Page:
?'s for purchasers of Tax Default propertys - Posted by magician2000

Posted by David Krulac on March 15, 2002 at 09:00:43:

for donating property several obstales are finding a charity willing to accept the donation, and making sure that the charity is approved by the IRS. Those problems are not insignificant. we have sucessfully donated property and it is not easy to meet all the requirement and make it work.

I was high bidder on a house for $90,000 when the taxes owed were only $2,000 (min bid). but that’s another story.

David Krulac

?'s for purchasers of Tax Default propertys - Posted by magician2000

Posted by magician2000 on March 14, 2002 at 22:22:35:

  1. Do you ever look for any properties other than those that are improved? (ie. commercial, SFH, or Multi-Units)

  2. Do you ever bid more than the minimum asking price for these properties? (I know that there are alot out there, some not worth 1/2 of the asking price, but others worth many times more)

  3. Have you ever considered picking up vacant home lots drasticly under priced, (ie. $1200 for and FMV of 40K) and then look to donating it to a charity like Habitat for Humanity, for the full tax deduction?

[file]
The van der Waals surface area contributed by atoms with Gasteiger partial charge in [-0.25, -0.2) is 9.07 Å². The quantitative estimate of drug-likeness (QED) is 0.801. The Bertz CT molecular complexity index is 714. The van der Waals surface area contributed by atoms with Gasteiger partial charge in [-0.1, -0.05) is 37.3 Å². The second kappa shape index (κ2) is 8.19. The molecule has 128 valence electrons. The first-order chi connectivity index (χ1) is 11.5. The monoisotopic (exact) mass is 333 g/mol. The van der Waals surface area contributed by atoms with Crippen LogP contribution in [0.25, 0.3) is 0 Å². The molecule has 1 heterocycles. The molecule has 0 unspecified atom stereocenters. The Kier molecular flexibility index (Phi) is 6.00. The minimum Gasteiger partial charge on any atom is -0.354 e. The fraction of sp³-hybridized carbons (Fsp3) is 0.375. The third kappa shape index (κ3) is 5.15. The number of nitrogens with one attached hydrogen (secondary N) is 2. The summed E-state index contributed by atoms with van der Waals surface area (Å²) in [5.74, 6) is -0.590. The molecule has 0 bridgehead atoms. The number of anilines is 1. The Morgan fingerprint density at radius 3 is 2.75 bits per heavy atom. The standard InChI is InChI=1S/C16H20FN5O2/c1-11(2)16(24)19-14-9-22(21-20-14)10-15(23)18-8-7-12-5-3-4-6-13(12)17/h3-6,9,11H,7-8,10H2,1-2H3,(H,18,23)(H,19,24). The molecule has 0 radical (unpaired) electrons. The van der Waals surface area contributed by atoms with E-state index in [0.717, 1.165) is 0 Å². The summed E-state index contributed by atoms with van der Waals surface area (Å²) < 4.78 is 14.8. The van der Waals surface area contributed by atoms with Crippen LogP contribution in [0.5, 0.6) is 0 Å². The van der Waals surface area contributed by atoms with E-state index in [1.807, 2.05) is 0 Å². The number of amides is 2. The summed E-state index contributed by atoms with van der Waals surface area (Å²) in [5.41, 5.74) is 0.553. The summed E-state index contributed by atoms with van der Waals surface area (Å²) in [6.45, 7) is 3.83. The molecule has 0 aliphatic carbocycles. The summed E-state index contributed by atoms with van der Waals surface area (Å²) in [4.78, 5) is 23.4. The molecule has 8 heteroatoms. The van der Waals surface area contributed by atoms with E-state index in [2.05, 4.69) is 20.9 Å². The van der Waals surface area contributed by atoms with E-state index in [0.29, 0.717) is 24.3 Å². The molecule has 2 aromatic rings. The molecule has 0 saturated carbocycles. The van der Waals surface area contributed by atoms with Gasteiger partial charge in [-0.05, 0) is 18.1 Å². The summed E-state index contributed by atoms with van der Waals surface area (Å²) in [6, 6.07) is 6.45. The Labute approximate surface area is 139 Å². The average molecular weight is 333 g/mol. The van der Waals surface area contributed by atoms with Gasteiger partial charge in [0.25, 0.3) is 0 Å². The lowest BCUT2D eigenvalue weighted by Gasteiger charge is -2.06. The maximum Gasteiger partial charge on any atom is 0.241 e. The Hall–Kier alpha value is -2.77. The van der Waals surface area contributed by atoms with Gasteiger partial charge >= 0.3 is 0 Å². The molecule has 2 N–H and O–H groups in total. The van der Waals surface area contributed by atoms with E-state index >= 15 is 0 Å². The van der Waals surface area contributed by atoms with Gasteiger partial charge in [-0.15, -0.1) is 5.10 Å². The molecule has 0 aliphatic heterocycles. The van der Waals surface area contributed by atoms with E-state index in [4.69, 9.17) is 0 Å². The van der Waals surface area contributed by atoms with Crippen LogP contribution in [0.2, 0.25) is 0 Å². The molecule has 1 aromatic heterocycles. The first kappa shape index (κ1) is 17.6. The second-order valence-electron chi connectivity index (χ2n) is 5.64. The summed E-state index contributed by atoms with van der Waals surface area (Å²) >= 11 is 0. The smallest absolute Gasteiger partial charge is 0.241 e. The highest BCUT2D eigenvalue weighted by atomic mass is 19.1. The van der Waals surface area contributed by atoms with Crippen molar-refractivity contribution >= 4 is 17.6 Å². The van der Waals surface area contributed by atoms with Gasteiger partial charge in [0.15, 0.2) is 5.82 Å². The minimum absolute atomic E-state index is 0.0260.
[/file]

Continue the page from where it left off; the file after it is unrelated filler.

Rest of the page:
Re: ?'s for purchasers of Tax Default propertys - Posted by JT-IN

Posted by JT-IN on March 15, 2002 at 07:08:13:


  1. Yes, I have bought several commercial props in this manner, with large outstanding taxes owed. The largest tax deficiency that I have bought was $ 131,964. (this was min. bid) on a prop worth about $ 350K. In SW Ohio, where this property was purchased, I bought the property at Tax Sale, receiving a deed and not a certificate. Obviously, if you were simply buying certs, the strategy may be considerably different, but not completely familiar with that process. You may want to ask Ben(NJ), as he seems to be the resident expert on Tax Certs… and he is a Lawyer as well.

  2. Yes, depending upon FMV, and my desire for the property, I may bid far in excess of the taxes owed. Each case is different.

  3. No… it is just not something that I have considered seriously. I have looked at the requirements of holding time, and market valuations, adn it is a bit more complex than buying today, and donating tomorrow… As you may imagine, IRS has soe hoops to jump through in this instance, before a legitimate FMV deduction may be taken. You may want to address the specifics of these requirements to John Hyre, Esq., on the legal forum, for complete details. John is a walking tax code…

Just the way that I view things…


Re: ?'s for purchasers of Tax Default propertys - Posted by Dave T

Posted by Dave T on March 16, 2002 at 14:25:04:

About your question #3:

Doesn’t the IRS consider your donation of appreciated real property to be done at your basis? That is, your charitable deduction is your cost basis, not the (much greater) FMV.

Not a tax expert, just asking the question. Perhaps IRS Pub 526 will give you the answer you are looking for.